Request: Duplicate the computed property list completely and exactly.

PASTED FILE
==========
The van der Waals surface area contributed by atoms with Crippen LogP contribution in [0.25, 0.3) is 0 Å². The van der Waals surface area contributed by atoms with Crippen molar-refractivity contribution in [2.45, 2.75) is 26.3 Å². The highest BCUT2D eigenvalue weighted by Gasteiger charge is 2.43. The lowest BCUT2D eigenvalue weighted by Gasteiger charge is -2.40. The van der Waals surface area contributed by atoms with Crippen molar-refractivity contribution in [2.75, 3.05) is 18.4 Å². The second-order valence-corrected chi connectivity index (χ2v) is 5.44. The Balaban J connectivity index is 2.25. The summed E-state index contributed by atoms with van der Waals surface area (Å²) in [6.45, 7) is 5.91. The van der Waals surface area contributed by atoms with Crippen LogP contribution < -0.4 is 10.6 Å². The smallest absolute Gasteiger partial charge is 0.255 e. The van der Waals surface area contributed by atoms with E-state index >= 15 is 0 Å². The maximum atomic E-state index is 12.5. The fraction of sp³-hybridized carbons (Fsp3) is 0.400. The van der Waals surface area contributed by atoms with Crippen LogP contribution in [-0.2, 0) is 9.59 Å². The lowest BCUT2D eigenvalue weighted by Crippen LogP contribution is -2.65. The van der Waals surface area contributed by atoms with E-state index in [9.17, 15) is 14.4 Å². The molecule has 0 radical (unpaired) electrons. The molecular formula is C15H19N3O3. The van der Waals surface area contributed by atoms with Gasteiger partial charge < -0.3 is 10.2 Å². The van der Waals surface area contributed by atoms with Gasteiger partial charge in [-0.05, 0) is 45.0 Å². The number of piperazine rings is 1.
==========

The van der Waals surface area contributed by atoms with Crippen LogP contribution in [0.25, 0.3) is 0 Å². The van der Waals surface area contributed by atoms with Crippen molar-refractivity contribution in [2.45, 2.75) is 26.3 Å². The highest BCUT2D eigenvalue weighted by Gasteiger charge is 2.43. The lowest BCUT2D eigenvalue weighted by Gasteiger charge is -2.40. The van der Waals surface area contributed by atoms with Crippen molar-refractivity contribution in [2.75, 3.05) is 18.4 Å². The second-order valence-corrected chi connectivity index (χ2v) is 5.44. The Balaban J connectivity index is 2.25. The summed E-state index contributed by atoms with van der Waals surface area (Å²) in [6.45, 7) is 5.91. The van der Waals surface area contributed by atoms with Crippen LogP contribution < -0.4 is 10.6 Å². The smallest absolute Gasteiger partial charge is 0.255 e. The van der Waals surface area contributed by atoms with E-state index >= 15 is 0 Å². The maximum atomic E-state index is 12.5. The fraction of sp³-hybridized carbons (Fsp3) is 0.400. The van der Waals surface area contributed by atoms with Crippen LogP contribution in [-0.2, 0) is 9.59 Å². The lowest BCUT2D eigenvalue weighted by Crippen LogP contribution is -2.65. The van der Waals surface area contributed by atoms with E-state index in [9.17, 15) is 14.4 Å². The molecule has 0 radical (unpaired) electrons. The molecular formula is C15H19N3O3. The van der Waals surface area contributed by atoms with Gasteiger partial charge < -0.3 is 10.2 Å². The van der Waals surface area contributed by atoms with Gasteiger partial charge in [-0.05, 0) is 45.0 Å². The number of piperazine rings is 1.